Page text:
An Adam Dunn update. According to one report, the Nationals won’t be re-signing the Big Donkey — mainly because of his poor defense. This clears the way for the Cubs to sign him, which ESPN’s Bruce Levine is predicting (in this live chat) to happen. So if the idea of Dunn in a Cubs uniform excites you, get excited (at least a little bit). And if it worries you, get a bit concerned. Assuming Hendry either has no interest or confidence in acquiring one of the Big Three, Dunn on a three-year deal would be a relatively acceptable pickup (uh, assuming one can live in denial about his defensive shortcomings, which aren’t as pronounced at first base as they are in the outfield, though still present).

Call-ups, Caridad and Grabow. You’ve heard about the Cubs’ September call-ups right? Say it with me: Berg, Samardzija, Fuld, Scales (!!!) and Snyder. Shameless self-promotion: I wrote about Samardzija and Scales here. (Warning: Contains White Sox content.) Berg we’ve seen plenty of. Fuld is, um, speedy. Snyder has had only one at-bat that I know of – his MLB debut. I happened to see it on TV and let’s just say he struck out on three pitches, looking awful against Astros LOOGY Byrdak. Honestly, Brad looked like a local college student who’d won a contest. I’d be curious to know what the team intends to do with him. Bruce Miles also notes in that article that two notorious ’10 no-shows, Esmailin Caridad and John Grabow, have been transferred to the 60-day DL.

Joe Giradi: All but out. Well, Joe was, in an ideal world, my top choice to take over as Cubs manager. But I’ve read a couple items recently that have led me to believe that what was unlikely initially is now all but impossible.

First, recently I read something from a New York writer (can’t remember who or where, sorry) that Girardi is on excellent terms with Yankees management. So not only is he being well compensated to manage a winning team, but he likes his boss. (And that wasn’t the case in Florida.)

Second, buried in this Bruce Levine post, is a mention that the Cubs want to be settled on a candidate by Nov. 2, and the Yankees could very well still be playing the World Series by then. So, perhaps if the Yanks are eliminated earlier in the postseason, Girardi may take a little more time to reflect and maybe even interview for the Cubs job. But, odds are, he’s going to be too occupied to even consider it.

That’s all I’ve got for the moment. Enjoy this day off from the agony. We bid adieu to the NL Central this weekend and next week with two series against the Brewers and Cardinals, respectively.

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In the News: Are the ’10 Padres the ’69 Cubs?

Tuesday, September 7th, 2010

Good day, Cubs fans. Well, I seem to be suffering from an acute case of the post-Labor-Day blues. Despite the fact that the Cubs have, overall, played decidedly well under manager Mike Quade (whom I’m liking more and more with every postgame press conference), winning three of the four series they’ve completed thus far and, dare I say, in position to take yet another from the Houston Astros, I feel … edgy, dissatisfied, irritable, sad. (Wow, was that a ridiculously long sentence or what?) Nonetheless, I shall forge ahead with another “In the News” broadcast:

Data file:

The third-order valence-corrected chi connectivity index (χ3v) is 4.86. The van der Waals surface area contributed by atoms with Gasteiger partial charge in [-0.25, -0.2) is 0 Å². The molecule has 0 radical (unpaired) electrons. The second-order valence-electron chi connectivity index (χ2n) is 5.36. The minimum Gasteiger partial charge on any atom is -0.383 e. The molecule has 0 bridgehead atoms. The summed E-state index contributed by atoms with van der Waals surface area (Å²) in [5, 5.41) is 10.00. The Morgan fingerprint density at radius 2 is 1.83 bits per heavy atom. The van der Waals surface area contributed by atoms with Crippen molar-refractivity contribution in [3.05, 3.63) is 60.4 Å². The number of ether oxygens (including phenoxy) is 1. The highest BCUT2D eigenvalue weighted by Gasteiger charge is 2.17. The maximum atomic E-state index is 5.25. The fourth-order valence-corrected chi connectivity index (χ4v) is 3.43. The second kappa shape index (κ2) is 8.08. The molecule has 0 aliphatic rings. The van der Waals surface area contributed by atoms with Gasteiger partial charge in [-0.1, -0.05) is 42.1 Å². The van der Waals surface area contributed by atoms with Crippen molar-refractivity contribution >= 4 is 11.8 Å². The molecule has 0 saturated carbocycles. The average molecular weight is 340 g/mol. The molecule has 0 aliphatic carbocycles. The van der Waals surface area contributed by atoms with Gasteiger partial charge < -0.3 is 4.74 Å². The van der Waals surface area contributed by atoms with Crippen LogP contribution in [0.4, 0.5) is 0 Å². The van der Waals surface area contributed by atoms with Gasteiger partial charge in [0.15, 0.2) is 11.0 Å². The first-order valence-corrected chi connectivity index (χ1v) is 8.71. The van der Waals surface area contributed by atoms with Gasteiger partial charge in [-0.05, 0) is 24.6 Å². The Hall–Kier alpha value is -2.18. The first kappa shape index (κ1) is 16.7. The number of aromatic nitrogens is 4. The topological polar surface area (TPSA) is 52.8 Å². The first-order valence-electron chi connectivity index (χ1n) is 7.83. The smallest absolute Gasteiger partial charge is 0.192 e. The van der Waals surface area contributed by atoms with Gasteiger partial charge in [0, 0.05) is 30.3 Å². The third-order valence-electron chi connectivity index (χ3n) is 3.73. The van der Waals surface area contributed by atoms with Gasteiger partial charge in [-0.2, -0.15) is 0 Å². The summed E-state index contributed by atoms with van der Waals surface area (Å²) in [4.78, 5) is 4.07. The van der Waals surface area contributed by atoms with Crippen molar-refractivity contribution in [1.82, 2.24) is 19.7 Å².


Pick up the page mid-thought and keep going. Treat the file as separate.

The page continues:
Schadenfreude, indeed. It’s been with some bitter, acrimonious delight that I’ve watched the downfall of the San Diego Padres as of late. Oh, I know; “downfall” is a bit strong with another three weeks of baseball to be played. But the young fathers have been the darlings of the NL all season, outperforming many, if not most, pundits predictions.

But then, from Aug. 26 until yesterday (Sunday) Sept. 5, they went on a staggering 10-game losing streak. The San Francisco Giants are now a mere game back in the standings. So I ask you, Cubs fans of a certain age as well as historical buffs: Are the 2010 Padres the modern day equivalent of the famous 1969 Cubs? Will the Padres crash and burn in the waning weeks of the regular season as that legendary North Side team did? (And in this day and age of carefully regulated playing time and pitch counts?!) Do you want them to fail (because of lingering bitterness over 1984, perhaps, hm?) or don’t you care either way?

I don’t possess the wherewithal at the moment to do an in-depth comparison of the two teams. ‘Twould seem an imposing task. But it’s a storyline worth following as September winds down, and we head toward another Cubs-less postseason.

Interestingly enough, much of the Padres’ success can be attributed to our own wonderful NL Central. The Padres are 16 games over .500 vs. the Central (23-7), while being two games below .500 vs. the East (16-18) and just one game above vs. their own division (29-28). They’re a perfect 4-0 against the Cubs so far. But there’s the rub: Our guys finish the season with a four-game series against the Padres. Could we knock them out of postseason? Or at least the NL West? Like I said, it’s an interesting storyline to keep an eye on.